The Japanese restaurant Tenjaku is located in Nishijin, a silk fabric district full of elegance in Kyoto. Head Chef Ryo Nishioka welcomes his customers with all his heart and soul.
Originally, Tenjaku was a Kyoto-style restaurant run by Nishioka's grandfather under the same name. Chef Nishioka grew up seeing his grandfather's customers satisfied with his cooking and leaving with smiles on their faces. And from the time he was three years old, he knew in his heart that he wanted to take over Tenjaku. He started working at Tenjaku after graduating from Keio University in 2014. He worked under his grandfather, but the business closed temporarily in 2017 due to his grandfather's advancing age. Nishioka then trained at two-starred restaurants in Kyoto Kodaiji Wakuden and Otagi before renovating and reopening Tenjaku in December 2021. The place has been restored to its former glory.
As the name of the restaurant suggests, the kaiseki dishes at Tenjaku are characterized by the inclusion of tempura dishes. The tempura that is carried over to the new Tenjaku is not served in an assortment, but instead each piece is fried and served in front of the customer, just like a tempura specialty restaurant. The meal begins with the "Hassun", an assembly of dishes with a great impact on the palate and the eyes that will allow you to enjoy the Kyoto atmosphere. You can also enjoy the piping hot tempura with natural wines or Chinese tea.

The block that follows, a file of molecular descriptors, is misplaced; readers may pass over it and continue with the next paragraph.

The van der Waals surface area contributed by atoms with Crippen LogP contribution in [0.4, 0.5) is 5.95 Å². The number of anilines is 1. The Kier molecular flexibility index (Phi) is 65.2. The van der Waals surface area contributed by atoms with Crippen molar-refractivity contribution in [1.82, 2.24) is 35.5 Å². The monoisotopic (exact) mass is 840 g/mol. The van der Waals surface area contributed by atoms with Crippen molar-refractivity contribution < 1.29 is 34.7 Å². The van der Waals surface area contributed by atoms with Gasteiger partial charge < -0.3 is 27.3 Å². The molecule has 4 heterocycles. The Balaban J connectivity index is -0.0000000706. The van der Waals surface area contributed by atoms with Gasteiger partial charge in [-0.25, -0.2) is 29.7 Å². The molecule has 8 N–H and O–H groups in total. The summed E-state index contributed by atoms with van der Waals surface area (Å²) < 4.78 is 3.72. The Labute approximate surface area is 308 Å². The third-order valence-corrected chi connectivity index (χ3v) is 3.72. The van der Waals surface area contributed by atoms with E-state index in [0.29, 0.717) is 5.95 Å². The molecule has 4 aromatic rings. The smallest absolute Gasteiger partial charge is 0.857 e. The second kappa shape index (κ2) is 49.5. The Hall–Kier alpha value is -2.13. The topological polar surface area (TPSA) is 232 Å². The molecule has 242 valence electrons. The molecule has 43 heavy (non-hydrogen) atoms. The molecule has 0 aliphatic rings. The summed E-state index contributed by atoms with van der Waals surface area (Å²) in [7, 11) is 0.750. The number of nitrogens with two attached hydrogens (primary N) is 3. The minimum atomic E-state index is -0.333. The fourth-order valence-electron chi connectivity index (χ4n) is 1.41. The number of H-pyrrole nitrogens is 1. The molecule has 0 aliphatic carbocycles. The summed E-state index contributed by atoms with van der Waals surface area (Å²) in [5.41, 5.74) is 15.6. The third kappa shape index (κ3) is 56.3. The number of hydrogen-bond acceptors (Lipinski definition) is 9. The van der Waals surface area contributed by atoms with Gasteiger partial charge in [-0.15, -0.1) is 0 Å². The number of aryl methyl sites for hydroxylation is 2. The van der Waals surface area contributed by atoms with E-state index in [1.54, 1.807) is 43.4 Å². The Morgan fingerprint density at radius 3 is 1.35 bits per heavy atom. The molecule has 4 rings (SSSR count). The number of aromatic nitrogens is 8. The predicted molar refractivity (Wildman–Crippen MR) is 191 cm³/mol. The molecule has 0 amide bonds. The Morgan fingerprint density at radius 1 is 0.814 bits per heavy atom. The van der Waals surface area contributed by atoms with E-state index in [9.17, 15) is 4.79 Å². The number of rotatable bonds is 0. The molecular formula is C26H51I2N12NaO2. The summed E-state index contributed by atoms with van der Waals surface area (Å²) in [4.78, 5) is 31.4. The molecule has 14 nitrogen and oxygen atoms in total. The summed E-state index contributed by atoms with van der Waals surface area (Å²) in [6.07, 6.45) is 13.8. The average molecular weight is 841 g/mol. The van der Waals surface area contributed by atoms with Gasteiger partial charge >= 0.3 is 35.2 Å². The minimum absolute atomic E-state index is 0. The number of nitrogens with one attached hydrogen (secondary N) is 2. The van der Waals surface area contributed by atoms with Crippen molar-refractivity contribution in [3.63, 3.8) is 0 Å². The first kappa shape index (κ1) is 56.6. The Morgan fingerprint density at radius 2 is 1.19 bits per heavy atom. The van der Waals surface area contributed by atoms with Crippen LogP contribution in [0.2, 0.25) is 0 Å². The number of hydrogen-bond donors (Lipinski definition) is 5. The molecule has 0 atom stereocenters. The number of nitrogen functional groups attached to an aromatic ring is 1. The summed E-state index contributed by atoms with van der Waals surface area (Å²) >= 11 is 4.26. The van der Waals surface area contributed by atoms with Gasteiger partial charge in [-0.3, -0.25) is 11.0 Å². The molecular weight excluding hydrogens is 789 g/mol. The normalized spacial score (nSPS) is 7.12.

The ingredients are sourced mainly locally in Kyoto, but Nishioka uses ingredients of producers from all over Japan that he has visited himself to check. Nishioka comments, "We tell our customers about the particulars of each ingredient. In addition to food culture, Japanese restaurants bring together Japanese culture such as craftsmanship from buildings to knives and hanging scrolls. I want Tenjaku to be a place where people can encounter Japanese culture through cuisine." The restaurant offers a wide range of tableware from antiques to pieces by contemporary artists, and also features earthenware made by the Chef himself at the Teisangama and Raku studio "Waraku".
The eye-catching Bishu cypress counter (8 seats) made from a single block has been handed down from his grandfather's Tenjaku. The tree it came from is said to be 1,000 years old, and with a thickness of nearly 14 cm, it warmly envelops the restaurant. We invite you to visit Tenjaku with your family, friends, colleagues, or as a couple and rediscover Japanese culture.
* The availability of this webpage does not guarantee that the restaurant presented provides services in English, unless otherwise stated. Please be aware that English services may also depend on staff availability at the restaurant.
A 2-minute walk from Senbon Imadegaw' bus stop of Kyoto City Bus